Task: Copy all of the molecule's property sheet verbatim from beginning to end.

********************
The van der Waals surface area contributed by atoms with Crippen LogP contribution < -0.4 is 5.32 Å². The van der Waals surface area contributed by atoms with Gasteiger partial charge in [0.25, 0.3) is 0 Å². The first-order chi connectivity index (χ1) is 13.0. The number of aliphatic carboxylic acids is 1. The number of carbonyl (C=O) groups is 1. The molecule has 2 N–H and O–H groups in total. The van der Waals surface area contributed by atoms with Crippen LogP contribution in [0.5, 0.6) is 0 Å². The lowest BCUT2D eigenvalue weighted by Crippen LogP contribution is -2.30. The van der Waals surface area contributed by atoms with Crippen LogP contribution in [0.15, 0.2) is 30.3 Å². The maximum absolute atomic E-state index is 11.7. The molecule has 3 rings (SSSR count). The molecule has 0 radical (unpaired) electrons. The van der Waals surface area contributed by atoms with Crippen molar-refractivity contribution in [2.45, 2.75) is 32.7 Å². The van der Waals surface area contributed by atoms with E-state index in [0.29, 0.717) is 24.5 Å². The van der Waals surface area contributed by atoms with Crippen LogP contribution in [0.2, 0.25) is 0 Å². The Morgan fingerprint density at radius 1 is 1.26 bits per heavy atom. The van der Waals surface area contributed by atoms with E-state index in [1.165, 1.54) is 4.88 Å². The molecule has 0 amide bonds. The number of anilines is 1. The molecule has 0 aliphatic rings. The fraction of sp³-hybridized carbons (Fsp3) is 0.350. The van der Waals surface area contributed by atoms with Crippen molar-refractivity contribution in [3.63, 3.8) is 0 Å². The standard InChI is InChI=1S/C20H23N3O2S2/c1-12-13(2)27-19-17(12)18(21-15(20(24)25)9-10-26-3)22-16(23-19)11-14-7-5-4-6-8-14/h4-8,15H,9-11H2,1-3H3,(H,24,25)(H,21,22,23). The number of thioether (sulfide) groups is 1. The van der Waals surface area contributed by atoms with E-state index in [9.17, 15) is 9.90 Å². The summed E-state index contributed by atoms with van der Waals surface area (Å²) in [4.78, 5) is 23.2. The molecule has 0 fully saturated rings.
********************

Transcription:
The van der Waals surface area contributed by atoms with Crippen LogP contribution < -0.4 is 5.32 Å². The van der Waals surface area contributed by atoms with Gasteiger partial charge in [0.25, 0.3) is 0 Å². The first-order chi connectivity index (χ1) is 13.0. The number of aliphatic carboxylic acids is 1. The number of carbonyl (C=O) groups is 1. The molecule has 2 N–H and O–H groups in total. The van der Waals surface area contributed by atoms with Crippen LogP contribution in [0.5, 0.6) is 0 Å². The lowest BCUT2D eigenvalue weighted by Crippen LogP contribution is -2.30. The van der Waals surface area contributed by atoms with Crippen LogP contribution in [0.15, 0.2) is 30.3 Å². The maximum absolute atomic E-state index is 11.7. The molecule has 3 rings (SSSR count). The molecule has 0 radical (unpaired) electrons. The van der Waals surface area contributed by atoms with Crippen molar-refractivity contribution in [2.45, 2.75) is 32.7 Å². The van der Waals surface area contributed by atoms with E-state index in [0.29, 0.717) is 24.5 Å². The van der Waals surface area contributed by atoms with Crippen LogP contribution in [0.2, 0.25) is 0 Å². The Morgan fingerprint density at radius 1 is 1.26 bits per heavy atom. The van der Waals surface area contributed by atoms with E-state index in [1.165, 1.54) is 4.88 Å². The molecule has 0 amide bonds. The number of anilines is 1. The molecule has 0 aliphatic rings. The fraction of sp³-hybridized carbons (Fsp3) is 0.350. The van der Waals surface area contributed by atoms with Crippen molar-refractivity contribution in [3.63, 3.8) is 0 Å². The standard InChI is InChI=1S/C20H23N3O2S2/c1-12-13(2)27-19-17(12)18(21-15(20(24)25)9-10-26-3)22-16(23-19)11-14-7-5-4-6-8-14/h4-8,15H,9-11H2,1-3H3,(H,24,25)(H,21,22,23). The number of thioether (sulfide) groups is 1. The van der Waals surface area contributed by atoms with E-state index in [9.17, 15) is 9.90 Å². The summed E-state index contributed by atoms with van der Waals surface area (Å²) in [4.78, 5) is 23.2. The molecule has 0 fully saturated rings.